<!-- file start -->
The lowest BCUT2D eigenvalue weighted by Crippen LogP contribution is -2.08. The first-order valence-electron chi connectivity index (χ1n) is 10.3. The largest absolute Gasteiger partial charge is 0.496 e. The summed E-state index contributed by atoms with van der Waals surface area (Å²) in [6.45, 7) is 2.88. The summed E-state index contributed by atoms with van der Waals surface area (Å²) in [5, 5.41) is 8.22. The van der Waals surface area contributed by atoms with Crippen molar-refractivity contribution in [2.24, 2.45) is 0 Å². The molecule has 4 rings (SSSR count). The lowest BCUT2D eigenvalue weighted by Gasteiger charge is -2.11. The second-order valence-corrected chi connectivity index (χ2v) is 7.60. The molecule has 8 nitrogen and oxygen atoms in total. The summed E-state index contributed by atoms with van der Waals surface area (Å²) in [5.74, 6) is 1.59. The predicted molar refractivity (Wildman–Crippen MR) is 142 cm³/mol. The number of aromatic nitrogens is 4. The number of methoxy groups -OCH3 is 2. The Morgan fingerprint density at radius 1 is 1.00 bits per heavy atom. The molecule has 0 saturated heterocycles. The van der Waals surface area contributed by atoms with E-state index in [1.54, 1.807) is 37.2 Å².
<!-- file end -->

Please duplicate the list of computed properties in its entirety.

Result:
The lowest BCUT2D eigenvalue weighted by Crippen LogP contribution is -2.08. The first-order valence-electron chi connectivity index (χ1n) is 10.3. The largest absolute Gasteiger partial charge is 0.496 e. The summed E-state index contributed by atoms with van der Waals surface area (Å²) in [6.45, 7) is 2.88. The summed E-state index contributed by atoms with van der Waals surface area (Å²) in [5, 5.41) is 8.22. The van der Waals surface area contributed by atoms with Crippen molar-refractivity contribution in [2.24, 2.45) is 0 Å². The molecule has 4 rings (SSSR count). The lowest BCUT2D eigenvalue weighted by Gasteiger charge is -2.11. The second-order valence-corrected chi connectivity index (χ2v) is 7.60. The molecule has 8 nitrogen and oxygen atoms in total. The summed E-state index contributed by atoms with van der Waals surface area (Å²) in [5.74, 6) is 1.59. The predicted molar refractivity (Wildman–Crippen MR) is 142 cm³/mol. The number of aromatic nitrogens is 4. The number of methoxy groups -OCH3 is 2. The Morgan fingerprint density at radius 1 is 1.00 bits per heavy atom. The molecule has 0 saturated heterocycles. The van der Waals surface area contributed by atoms with E-state index in [1.54, 1.807) is 37.2 Å².